Category Archives: violence against women
As college women returned to school this fall, some were welcomed back to rape culture.
A few college boys who haven’t yet grown into man-sized shoes unravelled banners shouting:
Freshman Daughter Drop-Off
Hope your baby girl is ready for a good time
Go ahead and drop mom off too Read the rest of this entry
How could it be that a smart, worldly journalist knew so little about sexual assault?
When Alyssa Rosenberg of the Washington Post reviewed Jon Krakauer’s new book, Missoula: Rape and the Justice System in a College Town, she wondered why men are so often surprised by the trauma of rape, and the difficulties victims face gaining justice.
Why, she wondered, did it take a personal experience of a young friend he was close to for him to “get it”? Read the rest of this entry
Women and girls who make and play video games have long been harassed — especially if they are good at it — and most especially if they criticize misogyny within it.
Some have been threatened with rape and murder (see GamerGate). A few have fled their homes.
Really? You’re going to rape and murder someone over a game, or her reaction to it? Read the rest of this entry
Why do we blame victims of brutal violence and shield — or even reward — their attackers?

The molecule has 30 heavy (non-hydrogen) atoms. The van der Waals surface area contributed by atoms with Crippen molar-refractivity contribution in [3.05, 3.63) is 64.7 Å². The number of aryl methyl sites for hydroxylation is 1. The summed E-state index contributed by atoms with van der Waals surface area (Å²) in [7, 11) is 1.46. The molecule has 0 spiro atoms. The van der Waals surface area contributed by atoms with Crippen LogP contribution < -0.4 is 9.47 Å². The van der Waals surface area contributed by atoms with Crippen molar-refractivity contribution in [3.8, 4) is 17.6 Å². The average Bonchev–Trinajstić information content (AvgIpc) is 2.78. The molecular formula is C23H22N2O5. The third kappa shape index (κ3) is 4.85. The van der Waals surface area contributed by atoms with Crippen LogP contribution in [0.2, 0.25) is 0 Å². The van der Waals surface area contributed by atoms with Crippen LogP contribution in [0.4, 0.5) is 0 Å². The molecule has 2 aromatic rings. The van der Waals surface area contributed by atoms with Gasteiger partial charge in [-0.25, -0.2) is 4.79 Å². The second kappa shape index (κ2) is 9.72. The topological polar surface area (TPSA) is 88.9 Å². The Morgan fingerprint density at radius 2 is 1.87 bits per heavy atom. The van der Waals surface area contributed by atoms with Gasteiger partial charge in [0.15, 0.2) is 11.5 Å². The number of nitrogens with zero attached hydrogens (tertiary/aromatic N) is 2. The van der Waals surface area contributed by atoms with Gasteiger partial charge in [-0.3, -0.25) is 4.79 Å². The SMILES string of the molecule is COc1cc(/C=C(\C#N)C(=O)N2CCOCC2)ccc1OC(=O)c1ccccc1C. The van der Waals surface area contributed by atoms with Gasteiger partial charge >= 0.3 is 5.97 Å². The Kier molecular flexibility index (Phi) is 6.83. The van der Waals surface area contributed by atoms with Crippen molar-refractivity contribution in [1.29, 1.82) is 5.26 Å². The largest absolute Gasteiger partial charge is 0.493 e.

Maybe you’ve heard about 18-year-old Jackie who met “Drew” when they worked as lifeguards at a University of Virginia swimming pool. Drew invited Jackie to dinner and a “date function” at his upper tier fraternity, Phi Kappa Psi.
Jackie was excited, and spent hours getting ready for the date. At the frat party she sipped some spiked punch and discreetly poured the rest onto the sticky floor. And then Drew suggested they go upstairs, “Where it’s quieter.” Read the rest of this entry
Why would someone feel so threatened by a poster asking to respect women and treat them with basic human dignity that they try to tear it down and write degrading comments on it?
That’s what one of my friends’ daughters wondered.
Amber had been walking downtown with her two kids when they saw this poster from a distance, proclaiming: Read the rest of this entry